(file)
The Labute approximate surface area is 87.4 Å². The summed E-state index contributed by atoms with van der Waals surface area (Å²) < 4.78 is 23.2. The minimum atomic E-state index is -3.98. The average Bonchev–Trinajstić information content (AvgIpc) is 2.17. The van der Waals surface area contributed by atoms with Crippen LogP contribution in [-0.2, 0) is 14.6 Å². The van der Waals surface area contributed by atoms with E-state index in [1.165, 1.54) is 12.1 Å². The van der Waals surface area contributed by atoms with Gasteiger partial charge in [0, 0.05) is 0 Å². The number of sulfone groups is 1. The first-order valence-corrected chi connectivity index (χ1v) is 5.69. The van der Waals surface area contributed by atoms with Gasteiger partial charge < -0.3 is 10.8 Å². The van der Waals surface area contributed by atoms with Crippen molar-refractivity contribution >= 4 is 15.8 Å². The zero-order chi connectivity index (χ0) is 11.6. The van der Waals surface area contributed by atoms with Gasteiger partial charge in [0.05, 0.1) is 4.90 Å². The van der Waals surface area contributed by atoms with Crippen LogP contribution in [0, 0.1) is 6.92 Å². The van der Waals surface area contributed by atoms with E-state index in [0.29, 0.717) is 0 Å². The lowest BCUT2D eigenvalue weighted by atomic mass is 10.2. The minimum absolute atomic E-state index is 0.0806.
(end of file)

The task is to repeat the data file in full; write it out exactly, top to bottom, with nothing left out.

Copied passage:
The Labute approximate surface area is 87.4 Å². The summed E-state index contributed by atoms with van der Waals surface area (Å²) < 4.78 is 23.2. The minimum atomic E-state index is -3.98. The average Bonchev–Trinajstić information content (AvgIpc) is 2.17. The van der Waals surface area contributed by atoms with Crippen LogP contribution in [-0.2, 0) is 14.6 Å². The van der Waals surface area contributed by atoms with E-state index in [1.165, 1.54) is 12.1 Å². The van der Waals surface area contributed by atoms with Gasteiger partial charge in [0, 0.05) is 0 Å². The number of sulfone groups is 1. The first-order valence-corrected chi connectivity index (χ1v) is 5.69. The van der Waals surface area contributed by atoms with Gasteiger partial charge < -0.3 is 10.8 Å². The van der Waals surface area contributed by atoms with Crippen molar-refractivity contribution >= 4 is 15.8 Å². The zero-order chi connectivity index (χ0) is 11.6. The van der Waals surface area contributed by atoms with Gasteiger partial charge in [0.05, 0.1) is 4.90 Å². The van der Waals surface area contributed by atoms with Crippen LogP contribution in [0, 0.1) is 6.92 Å². The van der Waals surface area contributed by atoms with E-state index in [0.29, 0.717) is 0 Å². The lowest BCUT2D eigenvalue weighted by atomic mass is 10.2. The minimum absolute atomic E-state index is 0.0806.